On his part, H.E. Hussein appreciated the interest of the firm to uplift the educational infrastructure in the country. He also said that the need for educational amenities in the new country is acute and is prioritized by the government. He welcomed the kind gesture and expressed confidence that the parties will engage more on the issue after the declaration of independence in July 2011.

Reported by Lindri Godfrey and Gisma Shaban Suleiman

Sudan School Certificate exams begin on Monday

JUBA, 25 March 2011 – This year’s Sudan School Certificate examination will kick off on Monday 28 March 2011, the minister for Education, Government of Southern Sudan (GOSS), H.E. Dr. Michael Milli Hussein, announced yesterday during a press conference in his office.

Dr. Hussein also reported that all examination papers and other materials have reached all the 98 centres in Southern Sudan. He also outlined the breakdown of the centres per state as follows: Upper Nile – 27; Unity – 6; Jonglei – 4; Western Bahr el Ghazal – 14; Northern Bahr el Ghazal – 4; Warrap – 5; Lakes – 4; Central Equatoria – 19; Western Equatoria – 14; and Eastern Equatoria – 1.


Dr. Hussein (third from right) announcing the commencement of the exams.

The minister also reported that there has been an 8-percent increment of candidates from last year’s 14,604 to this year’s 15,890. He also reported that these candidates will be sitting academic, technical and commercial papers. He appealed to all the candidates to take the examinations seriously.

He also reported that the ministry has arranged with the state authorities to provide adequate security for the students and the examination centres. He also reported that the Southern students who had registered for the exams in Northern Sudan will sit the exams in Southern Sudan or in the North; according to what they will find convenient.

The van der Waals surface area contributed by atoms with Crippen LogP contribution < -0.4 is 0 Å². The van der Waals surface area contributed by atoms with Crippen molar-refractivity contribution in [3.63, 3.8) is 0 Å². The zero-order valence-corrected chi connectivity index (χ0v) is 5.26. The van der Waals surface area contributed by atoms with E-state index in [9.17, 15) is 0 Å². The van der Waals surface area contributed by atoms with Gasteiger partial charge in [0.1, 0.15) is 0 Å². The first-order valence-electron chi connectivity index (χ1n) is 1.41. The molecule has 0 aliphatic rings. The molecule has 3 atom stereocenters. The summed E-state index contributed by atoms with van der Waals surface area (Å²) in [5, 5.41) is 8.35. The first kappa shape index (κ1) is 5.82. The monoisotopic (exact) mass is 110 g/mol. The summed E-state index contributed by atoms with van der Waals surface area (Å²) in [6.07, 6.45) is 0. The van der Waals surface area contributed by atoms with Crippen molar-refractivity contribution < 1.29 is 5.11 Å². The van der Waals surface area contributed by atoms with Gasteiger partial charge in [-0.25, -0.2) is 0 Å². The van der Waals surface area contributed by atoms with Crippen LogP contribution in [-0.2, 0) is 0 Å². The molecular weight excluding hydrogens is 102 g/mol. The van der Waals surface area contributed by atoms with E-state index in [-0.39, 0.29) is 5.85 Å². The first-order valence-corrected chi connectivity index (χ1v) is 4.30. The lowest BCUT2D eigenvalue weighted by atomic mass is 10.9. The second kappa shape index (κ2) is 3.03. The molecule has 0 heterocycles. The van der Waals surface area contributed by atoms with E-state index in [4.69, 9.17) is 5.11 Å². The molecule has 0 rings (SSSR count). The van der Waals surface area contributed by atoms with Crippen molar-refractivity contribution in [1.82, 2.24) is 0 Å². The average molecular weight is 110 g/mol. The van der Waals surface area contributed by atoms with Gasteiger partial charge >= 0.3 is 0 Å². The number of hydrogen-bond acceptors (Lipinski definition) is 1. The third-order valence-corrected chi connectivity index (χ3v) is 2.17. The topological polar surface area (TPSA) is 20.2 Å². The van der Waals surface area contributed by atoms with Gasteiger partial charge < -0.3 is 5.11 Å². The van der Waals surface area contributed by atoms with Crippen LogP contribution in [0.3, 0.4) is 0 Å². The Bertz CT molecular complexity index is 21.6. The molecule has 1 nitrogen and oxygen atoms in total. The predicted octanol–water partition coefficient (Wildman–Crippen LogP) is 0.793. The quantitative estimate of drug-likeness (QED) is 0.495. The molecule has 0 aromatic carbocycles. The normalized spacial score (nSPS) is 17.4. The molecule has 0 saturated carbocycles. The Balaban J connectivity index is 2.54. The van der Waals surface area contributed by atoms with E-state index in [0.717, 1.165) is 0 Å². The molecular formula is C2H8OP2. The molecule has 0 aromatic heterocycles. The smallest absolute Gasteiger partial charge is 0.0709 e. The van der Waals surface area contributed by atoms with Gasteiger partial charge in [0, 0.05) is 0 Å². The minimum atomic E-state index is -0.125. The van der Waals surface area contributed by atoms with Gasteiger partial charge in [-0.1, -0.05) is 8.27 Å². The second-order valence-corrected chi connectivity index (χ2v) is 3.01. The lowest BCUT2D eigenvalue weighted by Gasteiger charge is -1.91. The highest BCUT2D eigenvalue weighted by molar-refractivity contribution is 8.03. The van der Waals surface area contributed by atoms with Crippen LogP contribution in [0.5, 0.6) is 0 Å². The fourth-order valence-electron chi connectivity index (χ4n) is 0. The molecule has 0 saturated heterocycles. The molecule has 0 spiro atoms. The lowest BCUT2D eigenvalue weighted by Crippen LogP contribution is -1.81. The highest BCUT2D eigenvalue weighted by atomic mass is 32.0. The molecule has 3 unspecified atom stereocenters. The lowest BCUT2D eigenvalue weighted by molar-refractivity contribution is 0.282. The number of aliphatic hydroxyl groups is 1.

Reported by Lindri Godfrey and Gisma Shaban Suleiman

Hilde Johnson gives public lecture on waging peace in Juba

JUBA, 25 March 2011 – Mrs Hilde F. Johnson the author of Waging Peace in Sudan yesterday delivered a public lecture on the subject during the official launch of the book in Juba. Mrs Johnson said that the book was intended to have been launched before the referendum but it had not been possible.


Mrs Johnson.

In the lecture, Mrs Johnson emphasized that the real essence of the CPA was not only to silence the guns but to create a just Sudan where all the marginalized people had a fair say in the country’s affairs and in the resources allocation. She also said that the CPA envisaged a democratic transformation of the country, which she said was the vision of the late Dr. John Garang.

Mrs Johnson recalled the long negotiation process which led to the signing of the CPA and outlined some of the major milestones in its trail. She also mentioned the names of the people involved as well as the challenges that had to be surmounted for the CPA to be realized.

She said that the major hurdles in the negotiation had been how to share the national wealth and the application of Sharia law. She reported that at one point Ali Osman Taha and Dr. Garang exchanged religious books with the former giving the latter a Quran and the latter giving the former a Bible as a sign of compromise. She also lauded the role played by President Omar al-Bashir in convincing his military commanders to give peace a chance.